• Active listings fell 6.4% month over month, along with a 0.5% decline in sales and an 18.3% drop in new listings. Housing supply is low and showing signs that supply will remain tight this year.
  • Months of Supply Inventory has declined in 2024, indicating that buyer competition is increasing. MSI implies a sellers’ market in San Francisco.

Note: You can find the charts/graphs for the Local Lowdown at the end of this section.

The median single-family home and condo prices are both up 4% year over year

In San Francisco, home prices haven’t been largely affected by rising mortgage rates after the initial period of price correction from May 2022 to July 2022. Since July 2022, the median single-family home and condo prices have hovered around $1.5 million and $1.2 million, respectively. However, the horizontal trend may be changing. From December 2023 to May 2024, the median single-family home price rose 19%, and condo prices were up 15%. Year over year, the median price rose 4% for both single-family homes and condos. Prices are more likely to rise if more sellers come to the market. Inventory is so low that rising supply will only increase prices as buyers are better able to find the best match. More homes must come to the market to get anything close to a healthy market.

High mortgage rates soften both supply and demand, but home buyers and sellers seemed to tolerate rates above 6%. Now that rates are above 7%, sales could slow once again during the time of the year when sales tend to be at their highest. This phenomenon isn’t great for the market, but it isn’t terrible, either, as it may allow inventory to build in a massively undersupplied market.

Inventory, sales, and new listings declined month over month

In 2023, single-family home inventory followed fairly typical seasonal trends, but at a significantly depressed level, while condo inventory has been in decline since May 2022. Low inventory and fewer new listings have slowed the market considerably. Typically, inventory in San Francisco has two peaks, one in May and one in September, and then declines through December or January, but the lack of new listings prevented meaningful inventory growth. New listings have been exceptionally low, so the little inventory growth throughout 2023 was driven by fewer sales. In November and December 2023, new listings dropped significantly without a proportional drop in sales, causing inventory to fall to an all-time low in December, which further highlights how undersupplied the market has been over the past year. This year, inventory looks to have already seen its first peak in March, which is likely an early sign that inventory will remain tight in 2024.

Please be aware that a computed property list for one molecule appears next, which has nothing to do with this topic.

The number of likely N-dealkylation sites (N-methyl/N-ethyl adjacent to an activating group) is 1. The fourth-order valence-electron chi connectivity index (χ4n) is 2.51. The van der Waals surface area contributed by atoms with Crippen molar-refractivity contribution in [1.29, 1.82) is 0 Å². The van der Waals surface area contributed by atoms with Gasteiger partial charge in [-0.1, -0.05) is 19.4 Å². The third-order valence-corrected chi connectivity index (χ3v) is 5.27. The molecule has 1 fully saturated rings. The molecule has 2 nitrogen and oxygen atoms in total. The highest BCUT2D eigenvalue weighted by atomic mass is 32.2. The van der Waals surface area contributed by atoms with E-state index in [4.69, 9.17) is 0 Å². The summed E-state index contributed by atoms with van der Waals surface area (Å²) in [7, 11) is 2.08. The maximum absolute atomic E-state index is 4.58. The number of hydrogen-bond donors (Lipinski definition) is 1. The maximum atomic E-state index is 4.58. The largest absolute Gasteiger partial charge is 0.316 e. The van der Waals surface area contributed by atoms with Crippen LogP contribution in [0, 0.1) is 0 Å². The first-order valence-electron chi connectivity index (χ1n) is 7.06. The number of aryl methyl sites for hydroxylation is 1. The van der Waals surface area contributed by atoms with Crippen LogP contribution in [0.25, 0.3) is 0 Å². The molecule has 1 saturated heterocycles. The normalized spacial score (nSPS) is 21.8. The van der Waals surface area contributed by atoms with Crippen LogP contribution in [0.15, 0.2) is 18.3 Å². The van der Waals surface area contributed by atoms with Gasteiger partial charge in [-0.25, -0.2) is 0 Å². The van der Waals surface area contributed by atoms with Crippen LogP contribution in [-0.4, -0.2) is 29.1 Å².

We were hopeful that inventory and new listings would increase after new listings rose 134% month over month in January 2024. However, new listings have yet to grow at the pace needed to bring a significant increase in inventory. The number of new listings coming to market is a significant predictor of sales, and the substantial increase in new listings in January led to a 68% increase in sales in February. In April, new listings fell 6% month over month, and sales declined 1% in May. The demand in San Francisco is there, but supply — especially new supply — isn’t coming to the market.

Months of Supply Inventory in May 2024 indicated a sellers’ market for single-family homes

Months of Supply Inventory (MSI) quantifies the supply/demand relationship by measuring how many months it would take for all current homes listed on the market to sell at the current rate of sales. The long-term average MSI is around three months in California, which indicates a balanced market. An MSI lower than three indicates that there are more buyers than sellers on the market (meaning it’s a sellers’ market), while a higher MSI indicates there are more sellers than buyers (meaning it’s a buyers’ market). The San Francisco market tends to favor sellers, at least for single-family homes, which is reflected in its low MSI. However, we’ve seen over the past 12 months that this isn’t always the case. MSI has been volatile, moving between a buyers’ and sellers’ market throughout the year. From January to May, MSI declined significantly, indicating that single-family homes shifted from balanced to favoring sellers, and condos moved from favoring buyers to balanced.


Local Lowdown Data